1,370 Posts
My point is this; how do these scientists know which people in their studies are prone to depersonalize or get HPPD with just one hit of acid? Obviously they don't, so experimenting with a substance that will give approximately 5% of people HPPD, & 2 to 3% of people DP/DR is incredibly irresponsible. If however, they exclusively tested it on people who are regular users of LSD & who've never had any adverse side effects, that would be a different matter entirely. But randomly recruiting people for studies like this is grossly ignorant at best.
I agree with you. That's why I said research like this would yield some "casualties". It might be possible to reduce the risk, by selecting people without a prehistory of mental disorders or even better people who used LSD without problems before, but if it they want to use it to treat mental disorders both assumptions cannot be made. This might also be a problem with MDMA-assisted psychotherapy which is being used experimentally. I wonder if they tell their participants about the risk of MDMA-induced HPPD and DPD.

But on the other hand, maybe it's like with Ketamine in depression. Maybe LSD could really be useful to treat some mental disorders and maybe they could make something like Rapastinel out of it. The real problem is that there is no research on DPD and HPPD to detect who is at risk and who not. Until this is not done, it's ethically questionable to carry out research of LSD to treat mental disorders.
 

·
Banned
Joined
·
234 Posts
Visual is right, here. I am -mg from hppdonline. We have had many many discussions together since 2012.

A dose of 75 mcg is standard. I have personally taken doses such as this as well a doses exceeding 1000 mcg or 1mg. This article rehashes 50 years of knowledge, prospect, and speculation about the drug. Nothing in this article is something I have not heard 6 zillion times.

While you can sooner od on water than klonopin, a heroic dose of lsd can seriously drop your iq a solid 15 points. Plus after such a heroic dose, yes, your executive functioning and skills will probably be that of a baby. LSD is a great drug but so is heroin. Don't take a chance. Save yourself before you end up like my poor friend who has been in a psychiatric institution the last 15 years, catatonic.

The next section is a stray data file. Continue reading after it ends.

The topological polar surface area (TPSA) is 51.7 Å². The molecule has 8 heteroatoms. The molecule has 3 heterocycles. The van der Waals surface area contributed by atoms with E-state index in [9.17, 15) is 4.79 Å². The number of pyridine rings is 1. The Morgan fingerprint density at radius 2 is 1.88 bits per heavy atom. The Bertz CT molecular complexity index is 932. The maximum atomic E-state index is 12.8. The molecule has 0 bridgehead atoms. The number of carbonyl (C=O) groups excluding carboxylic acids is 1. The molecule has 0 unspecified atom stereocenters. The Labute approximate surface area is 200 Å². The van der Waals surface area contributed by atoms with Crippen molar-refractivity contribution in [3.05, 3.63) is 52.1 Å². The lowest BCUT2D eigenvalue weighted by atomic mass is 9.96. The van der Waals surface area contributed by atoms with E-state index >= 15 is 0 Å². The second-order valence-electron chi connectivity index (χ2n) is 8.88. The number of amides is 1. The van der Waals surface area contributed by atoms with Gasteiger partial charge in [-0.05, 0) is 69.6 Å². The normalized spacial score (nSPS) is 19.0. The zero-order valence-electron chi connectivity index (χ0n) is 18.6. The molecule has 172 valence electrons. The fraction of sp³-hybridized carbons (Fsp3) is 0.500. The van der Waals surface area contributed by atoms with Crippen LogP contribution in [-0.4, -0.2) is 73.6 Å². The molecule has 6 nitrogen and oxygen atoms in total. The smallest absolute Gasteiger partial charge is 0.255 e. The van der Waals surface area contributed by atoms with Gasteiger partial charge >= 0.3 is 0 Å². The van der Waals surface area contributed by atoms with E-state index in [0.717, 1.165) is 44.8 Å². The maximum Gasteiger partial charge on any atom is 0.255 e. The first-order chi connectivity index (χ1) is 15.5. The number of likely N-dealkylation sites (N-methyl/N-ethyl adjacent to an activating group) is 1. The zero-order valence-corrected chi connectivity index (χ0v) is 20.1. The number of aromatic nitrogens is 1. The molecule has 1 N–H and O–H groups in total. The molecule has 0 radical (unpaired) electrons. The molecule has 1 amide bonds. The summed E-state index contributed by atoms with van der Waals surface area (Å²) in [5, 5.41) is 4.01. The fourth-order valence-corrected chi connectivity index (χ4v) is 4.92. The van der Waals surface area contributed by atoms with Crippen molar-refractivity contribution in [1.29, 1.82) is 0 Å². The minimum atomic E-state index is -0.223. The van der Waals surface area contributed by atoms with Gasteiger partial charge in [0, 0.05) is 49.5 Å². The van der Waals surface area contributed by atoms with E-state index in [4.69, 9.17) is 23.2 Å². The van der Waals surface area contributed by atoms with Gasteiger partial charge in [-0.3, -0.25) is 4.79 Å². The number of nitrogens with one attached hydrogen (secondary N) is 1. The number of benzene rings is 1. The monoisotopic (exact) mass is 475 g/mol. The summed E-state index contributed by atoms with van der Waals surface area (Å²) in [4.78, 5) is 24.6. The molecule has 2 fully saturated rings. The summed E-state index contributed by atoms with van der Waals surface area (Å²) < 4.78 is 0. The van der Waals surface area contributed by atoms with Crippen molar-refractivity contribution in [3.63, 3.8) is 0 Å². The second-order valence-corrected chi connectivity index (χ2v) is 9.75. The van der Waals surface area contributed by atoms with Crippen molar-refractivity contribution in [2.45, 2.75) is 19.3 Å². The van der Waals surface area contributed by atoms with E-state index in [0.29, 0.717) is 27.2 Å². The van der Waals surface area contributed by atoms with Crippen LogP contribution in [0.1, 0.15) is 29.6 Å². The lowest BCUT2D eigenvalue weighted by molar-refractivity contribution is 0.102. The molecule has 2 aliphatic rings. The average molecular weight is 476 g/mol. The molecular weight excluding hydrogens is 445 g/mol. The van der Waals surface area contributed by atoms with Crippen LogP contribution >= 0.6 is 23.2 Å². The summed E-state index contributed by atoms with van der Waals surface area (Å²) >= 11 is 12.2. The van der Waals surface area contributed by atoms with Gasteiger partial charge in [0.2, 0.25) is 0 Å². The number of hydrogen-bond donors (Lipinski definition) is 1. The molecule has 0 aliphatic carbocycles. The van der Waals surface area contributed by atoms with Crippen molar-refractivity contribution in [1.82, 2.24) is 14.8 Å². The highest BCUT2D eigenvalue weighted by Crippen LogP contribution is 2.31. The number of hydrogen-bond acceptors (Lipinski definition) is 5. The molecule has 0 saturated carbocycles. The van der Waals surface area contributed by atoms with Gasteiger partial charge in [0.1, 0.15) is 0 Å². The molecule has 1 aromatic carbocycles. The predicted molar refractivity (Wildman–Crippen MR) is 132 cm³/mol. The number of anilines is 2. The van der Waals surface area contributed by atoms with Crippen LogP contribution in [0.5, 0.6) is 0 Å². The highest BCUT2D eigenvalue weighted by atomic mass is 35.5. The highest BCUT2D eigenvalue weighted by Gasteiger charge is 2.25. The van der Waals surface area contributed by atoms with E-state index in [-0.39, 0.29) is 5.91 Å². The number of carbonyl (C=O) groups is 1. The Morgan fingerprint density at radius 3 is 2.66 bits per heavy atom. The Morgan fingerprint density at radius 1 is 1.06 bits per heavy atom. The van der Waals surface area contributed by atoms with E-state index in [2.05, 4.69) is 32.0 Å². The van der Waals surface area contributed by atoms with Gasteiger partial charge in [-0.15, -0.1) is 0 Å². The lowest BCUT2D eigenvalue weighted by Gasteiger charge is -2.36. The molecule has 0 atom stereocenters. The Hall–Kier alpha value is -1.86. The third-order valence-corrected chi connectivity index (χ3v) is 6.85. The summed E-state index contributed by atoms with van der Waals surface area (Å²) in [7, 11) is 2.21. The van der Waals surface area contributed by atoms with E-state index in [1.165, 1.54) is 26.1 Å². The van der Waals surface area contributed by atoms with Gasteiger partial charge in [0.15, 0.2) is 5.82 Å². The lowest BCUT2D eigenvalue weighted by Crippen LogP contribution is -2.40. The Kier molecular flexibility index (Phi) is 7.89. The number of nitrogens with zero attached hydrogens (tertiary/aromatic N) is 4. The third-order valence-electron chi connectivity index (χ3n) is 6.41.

·
Banned
Joined
·
234 Posts
LSD seems to be a drug no one ever follows the rule to. You take 50-100 mcg 2x in your life can change your life and open your mind for the better. Eventually, most people tend to not be able to get to that enlightened state sans LSD and they continue taking it and it fries them: they keep chasing the high. It is sort of like sex. Somehow it gets very difficult to do it 2x only. Then people start mixing it with more stupifying drugs such as weed, alcohol, and you've really become a body without a brain.
 

·
Registered
Joined
·
1,400 Posts
They understand so little of how the brain normally functions, yet they wish to understand how the brain malfunctions on LSD? I believe in entropy. Things tend to disorder. Humpty didn't fall up the wall and find himself unified, integrated, and enlightened. Putting fake hydrocarbons in your DeLorean's tank will not take you to the future. Dummy neurotransmitters don't transmit the truth. The brain is a very sophisticated and complex organ. If putting chemicals into your brain only caused odd thought associations and giggling, then you probably dodged a bullet. I've never taken LSD, but I certainly would not expect it to "expand" my mind or bring enlightenment. I'm not sure that anyone making that claim is very convincing. Here is a web site that lists 20 "Notables" who are famous for using LSD. I'm not convinced that LSD was a critical factor in their success. Many others have surpassed their achievements without the use of LSD. http://coed.com/2011/05/14/20-most-notable-lsd-users-of-all-time/
 

·
Registered
Joined
·
1,749 Posts
I took LSD 13 times, never got DP, then got it one day unrelated to LSD, recovered completely, ate shrooms, didn't get them ever again. Don't blame it on LSD. LSD probably opened new doors for you which you are obviously not ready to enter just yet.
What doors were opened to you that were not otherwise available outside LSD?
 

·
Registered
Joined
·
188 Posts
I took LSD 13 times, never got DP, then got it one day unrelated to LSD, recovered completely, ate shrooms, didn't get them ever again. Don't blame it on LSD. LSD probably opened new doors for you which you are obviously not ready to enter just yet.
"Opened new doors for you which you are obviously not ready to enter just yet" -- like the doors of psychosis, schizophrenia and other mental disorders? I don't think I'm ready either.

ASM is right -- and people like you are the problem. LSD is not good for people with psychiatric illnesses. Just because you got lucky doesn't mean LSD is good. Your argument is like saying "I've gotten wasted and drove home 13 times and I'm fine -- obviously the reason you crashed and are now a quadriplegic is because you weren't psychologically prepared to be drinking and driving."
 
1 - 15 of 15 Posts
Top